- September 30, 2011
Change is Coming
Change is coming to domain name registrations and it could affect you. The international group that has assigned domain names for many years now, the Internet Corporation for Assigned Names and Numbers (ICANN) has created a new .xxx domain. This is the result of many years of discussion on how to segregate and distinguish adult-oriented websites from all others. Scheduled for implementation in December 2011, the .xxx domain registration means that the owner of a domain name that also is a registered trademark such as trademark.com can be associated with a new domain name trademark.xxx without any awareness, permission, or consent. Potential XXX domain registrants see obvious opportunity in being associated with familiar and famous domain names that are also registered trademarks. Needless to say, this pending change and closing deadline has given trademark and service mark owners reason to worry that their goodwill and brand recognition may be associated with adult websites. Thankfully, mark owners can take action to prevent this association.September 20, 2011On August 25, 2011, the National Labor Relations Board (NLRB) promulgated a new rule requiring nearly all private-sector employers within the NLRB’s jurisdiction, regardless of whether or not their workforces are unionized, to post a notice informing employees of their rights under the National Labor Relations Act.September 16, 2011Aerospace & Defense Newsletter - Early Application of the False Claims Act's "Implied Certification" Theory Causes Discomfort for Federal ContractorsSeptember 9, 2011Client Alert - Employee Benefits - New State Tax on Health Care Claims Affects Employer-Sponsored Health Plans
Overview of the New Law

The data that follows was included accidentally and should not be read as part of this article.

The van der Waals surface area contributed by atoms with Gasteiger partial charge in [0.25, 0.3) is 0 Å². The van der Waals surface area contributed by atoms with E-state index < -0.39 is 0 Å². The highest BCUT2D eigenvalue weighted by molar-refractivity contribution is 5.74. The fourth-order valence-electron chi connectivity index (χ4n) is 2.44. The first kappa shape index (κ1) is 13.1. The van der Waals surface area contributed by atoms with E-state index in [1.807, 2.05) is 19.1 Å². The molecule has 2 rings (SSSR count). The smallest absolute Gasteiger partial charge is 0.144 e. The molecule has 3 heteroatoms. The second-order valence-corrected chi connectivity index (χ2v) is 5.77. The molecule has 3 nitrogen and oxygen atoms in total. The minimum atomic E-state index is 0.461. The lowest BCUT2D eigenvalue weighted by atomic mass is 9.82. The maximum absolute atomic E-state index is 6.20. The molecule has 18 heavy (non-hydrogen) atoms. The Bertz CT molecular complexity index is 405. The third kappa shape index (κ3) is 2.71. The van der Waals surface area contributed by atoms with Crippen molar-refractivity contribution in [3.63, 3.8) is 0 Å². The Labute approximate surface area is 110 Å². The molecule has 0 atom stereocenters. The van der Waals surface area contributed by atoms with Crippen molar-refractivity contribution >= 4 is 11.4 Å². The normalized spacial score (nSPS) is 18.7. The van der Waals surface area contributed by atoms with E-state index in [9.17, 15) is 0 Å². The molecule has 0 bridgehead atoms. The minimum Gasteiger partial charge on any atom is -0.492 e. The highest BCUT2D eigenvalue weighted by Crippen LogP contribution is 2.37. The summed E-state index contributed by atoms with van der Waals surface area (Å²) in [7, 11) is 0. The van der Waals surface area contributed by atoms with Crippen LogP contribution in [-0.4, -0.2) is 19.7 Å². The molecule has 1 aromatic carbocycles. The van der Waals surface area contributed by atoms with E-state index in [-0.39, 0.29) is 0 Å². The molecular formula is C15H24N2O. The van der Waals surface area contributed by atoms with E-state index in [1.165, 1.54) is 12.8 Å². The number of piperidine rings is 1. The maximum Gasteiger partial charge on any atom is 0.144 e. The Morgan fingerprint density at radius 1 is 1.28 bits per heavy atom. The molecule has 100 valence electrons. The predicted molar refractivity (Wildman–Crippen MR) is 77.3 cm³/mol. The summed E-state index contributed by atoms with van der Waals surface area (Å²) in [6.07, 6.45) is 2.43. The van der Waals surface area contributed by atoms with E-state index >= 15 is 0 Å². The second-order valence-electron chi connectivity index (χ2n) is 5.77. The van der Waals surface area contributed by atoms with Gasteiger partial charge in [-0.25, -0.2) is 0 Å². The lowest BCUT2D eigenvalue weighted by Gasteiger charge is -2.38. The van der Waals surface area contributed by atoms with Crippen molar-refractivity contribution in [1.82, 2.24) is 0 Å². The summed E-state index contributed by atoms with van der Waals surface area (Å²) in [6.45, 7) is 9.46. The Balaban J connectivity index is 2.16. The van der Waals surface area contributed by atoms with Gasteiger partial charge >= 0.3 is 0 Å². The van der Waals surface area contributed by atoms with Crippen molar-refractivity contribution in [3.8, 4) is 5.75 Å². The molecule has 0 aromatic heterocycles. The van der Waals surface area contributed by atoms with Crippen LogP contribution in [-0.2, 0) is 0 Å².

The Michigan legislature approved a bill imposing a 1% tax on certain paid health care claims, for health care services and items beginning on or after January 1, 2012. Governor Snyder is expected to soon sign the bill into law. The tax is capped at $10,000 per individual per year, and expires January 1, 2014. The tax would apply to claims paid by an employer-sponsored group health plan, group and individual health insurance companies, stop loss insurers, and third party administrators of self-insured health plans, with limited exceptions. Insurers and third party administrators are permitted to pass along the associated tax to their employer-sponsored health plan clients.September 1, 2011For many employers, the NLRB's enforcement actions have created uncertainty when dealing with a decision to discipline or discharge an employee for inappropriate social media postings. ; A recent survey by the United States Chamber of Commerce indicates that more than 129 cases involving social media have been reviewed by the NLRB. ; Although few have been litigated so far, these cases make it clear that employers need to tread very carefully while disciplining employees for their social media posts. ; Even more troubling is the ability to draft social media policies that can survive the NLRB’s scrutiny. ; Recently, the NLRB's Division of Advice shed some light on the line between protected and unprotected activity in the context of social media by providing examples of unprotected conducted – at least in its view. ; This Client Alert highlights the NLRB's perspective on social media.September 1, 2011Through Butzel Long’s involvement with the Wage and Hour Defense Institute, the WHDI's annually updated State-by-State Wage and Hour Law Summary is now available to our clients. The Wage and Hour Defense Institute is comprised of highly talented and experienced wage and hour defense attorneys from 21 law firms across the nation. The WHDI serves as a nationwide network and meeting ground for top-tier practitioners to engage in professional development in what has become a highly nuanced area of the law, and also to become an established resource for employers on wage and hour matters. Each member was selected for membership in the WHDI based on his or her individual skills and experience representing management in the defense of wage and hour litigation. Butzel Long is proud to be one of the founding firms of the WHDI. Both Robert Boonin and Rebecca Davies are WHDI members, and Rob currently serves as its Chair-Elect. This summary of state wage and hour laws should serve as a valuable desktop resource for human resource professionals, particularly for employers with employees in multiple states.August 31, 2011The Michigan Youth Employment workplace poster has been updated. This is a required posting for any Michigan employer with minor employees; so any such employer must replace their current poster with the updated version. Nevertheless, because many employers who do not see themselves as users of child labor do end up employing minors from time to time, we suggest that all employers post the Youth Employment poster, even if they do not currently employ any minors.August 26, 2011Client Alert - Labor and Employment - New Rule Requires Employers to Notify Employees of Their Rights Under the National Labor Relations ActYesterday the National Labor Relations Board announced that as of November 14, 2011, employers across the country will be required to inform their employees that they have the right to unionize. Under its newly promulgated rule, virtually all private sector employers—both unionized and non-unionized—that are subject to the National Labor Relations Act will have to post notices and take other measures advising their employees of their rights under the Act. An employer that fails to comply with this new rule may be charged with engaging in an unfair labor practice under the NLRA.August 26, 2011Client Alert - Media - 7th Circuit Finds That A High School Athletic Association Can Enter Into Exclusive Contracts For Live StreamingIn an August 24, 2011 decision (Wisconsin Interscholastic Athletic Association v. Gannett Co., Inc., Case No. 10-2627), the Seventh Circuit Court of Appeals held that the Wisconsin association overseeing high school sports ("WIAA") can limit who streams its games live on the Internet. The court held that the WIAA has the right to enter into exclusive contracts for live streaming of its events, and that the First Amendment does not entitle other media to claim the same broadcasting rights without paying for them. The decision could have First Amendment implications for media outlets nationwide.August 19, 2011Aerospace & Defense Newsletter - “Implied Certification” of Government Contract Clauses Lead to False Claims Act Violations